This week is Children's Week across Australia, a time to raise awareness of the rights of the child, as the treatment of Indigenous and refugee children continues to be questioned.
By
Natalie Ahmat

29 Oct 2015 - 6:48 PM  UPDATED 29 Oct 2015 - 10:16 PM

EXCERPTS OF TRANSCRIPT

Natalie Ahmat: This week is Children's Week across Australia, a time to raise awareness of the rights of the child.

In 1959, the United Nations General Assembly adopted the Declaration of the Rights of the Child. They include the child's right to equality, without distinction on account of race, religion or national origin. And the right to special protection for the child's physical, mental and social development.

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In recent weeks there has been major concerns about the treatment of children in detention centres, both in Australia, in particular, in the Northern Territory, and on Nauru.

Joining me now is Australian National Children's Commissioner, Megan Mitchell. Welcome. And in the SBS Melbourne studio is Victoria's Commissioner for Aboriginal children and Young People, Andrew Jackomos. Welcome.

I'll start with you Commissioner Mitchell, and let's start talking about children internationally first up. What can be done to help children in places like Nauru.

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Megan Mitchell, Australian National Children's Commissioner: Well from my perspective, and this is reflected under the Convention of the Rights of the Child to which Australia has joined and ratified and so all children are entitled to those rights under that convention - and in that convention it sets out that children should only be detained as a last resort and that, that should be for the shortest possible time.

Obviously for those children who are on Nauru and in other detention centres offshore and onshore that isn't the case and, you know, children are doing it really tough in those places. Detention isn't good for children.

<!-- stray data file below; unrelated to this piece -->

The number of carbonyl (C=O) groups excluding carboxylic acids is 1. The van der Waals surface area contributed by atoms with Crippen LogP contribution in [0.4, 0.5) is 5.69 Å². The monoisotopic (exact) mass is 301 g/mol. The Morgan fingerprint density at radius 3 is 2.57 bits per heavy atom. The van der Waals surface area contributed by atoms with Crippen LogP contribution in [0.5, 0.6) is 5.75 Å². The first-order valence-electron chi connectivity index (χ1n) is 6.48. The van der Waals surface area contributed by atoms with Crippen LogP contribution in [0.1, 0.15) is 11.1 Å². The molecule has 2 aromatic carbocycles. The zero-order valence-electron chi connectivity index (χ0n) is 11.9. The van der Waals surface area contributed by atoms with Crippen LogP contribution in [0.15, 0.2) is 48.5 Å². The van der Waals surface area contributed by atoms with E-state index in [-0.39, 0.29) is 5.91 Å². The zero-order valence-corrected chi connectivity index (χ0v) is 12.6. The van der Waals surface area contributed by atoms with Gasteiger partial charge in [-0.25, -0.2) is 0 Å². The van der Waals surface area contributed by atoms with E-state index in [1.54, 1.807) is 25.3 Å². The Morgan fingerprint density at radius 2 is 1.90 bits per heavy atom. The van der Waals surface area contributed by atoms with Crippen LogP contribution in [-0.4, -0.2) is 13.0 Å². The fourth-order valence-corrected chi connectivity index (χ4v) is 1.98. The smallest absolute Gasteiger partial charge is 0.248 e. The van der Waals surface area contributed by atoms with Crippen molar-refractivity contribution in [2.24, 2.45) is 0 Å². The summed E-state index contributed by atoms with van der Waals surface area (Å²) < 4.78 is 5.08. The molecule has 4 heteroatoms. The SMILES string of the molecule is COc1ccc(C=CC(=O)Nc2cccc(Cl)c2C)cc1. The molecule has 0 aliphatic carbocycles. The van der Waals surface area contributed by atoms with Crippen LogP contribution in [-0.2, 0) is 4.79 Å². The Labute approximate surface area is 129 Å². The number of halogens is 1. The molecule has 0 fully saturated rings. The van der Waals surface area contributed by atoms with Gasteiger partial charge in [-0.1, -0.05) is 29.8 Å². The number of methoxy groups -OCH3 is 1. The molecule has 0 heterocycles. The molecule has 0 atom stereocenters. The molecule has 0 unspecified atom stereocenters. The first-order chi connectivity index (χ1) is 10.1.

"Indigenous children are 26 times more likely to be in detention than their non-Indigenous peers and that's a tragedy, because sending kids to detention is really just about sending them to criminal school"

Natalie Ahmat:  And what about back here in Australia. We know there are a lot of children locked up here in Australia, particularly First Nations children. 

Megan Mitchell: Yes well my colleague Mick Gooda at the Human Rights Commission has said on numerous occasions we are better at keeping kids in detention than we are at getting them to school, and in fact Indigenous children are 26 times more likely to be in detention than their non-Indigenous peers and that's a tragedy, because sending kids to detention is really just about sending them to criminal school. What they really need is a focus on community integration, supporting whatever their issues are, supporting their families so that they can be safe at home and go well in life.

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Natalie Ahmat (to Andrew Jackomos)What do you say about the high numbers of First Nations children that are being locked up in detention centres?

Andrew Jackomos, Victoria's Commissioner for Aboriginal children and Young People: In Victoria there are far too many, and particularly starting in remand. We know that the majority of children in remand have also come from out of home care, they have come from in care of the state, and the state needs to be a better parent in how we work with our children, how we support our childrne, how we're good parents.

"We know that the majority of children in remand have also come from out of home care, they have come from in care of the state, and the state needs to be a better parent in how we work with our children"

There's opporunities, and I'm pleased by the current government that we are looking at opportunities to divert children from detention but we also need to do a lot more work around bail.

Natalie Ahmat: Commissioner Mitchell, I did want to ask about the deeply concerning reports coming out of the Northern Territory about children in a Darwin detention facility, we've heard of reports of tear gas being used on children and general concerns about safety of that facility. How much influence or do you have any influence as the national commissioner in that space?

Megan Mitchell: Juvenile detention and what happens in those centres is primarily the responsibility of the state and territory governments. Obviously some state and territory governments care better for children in those circumstances than others. 

One of the things we can do nationally, as a nation, is sign the optional protocol to the Convention Against Torture and other inhumane treatment. This would allow a national inspection regime of all detention facilities including those for children to be put in place. Australia has signed that protocol but hasn't yet ratified it.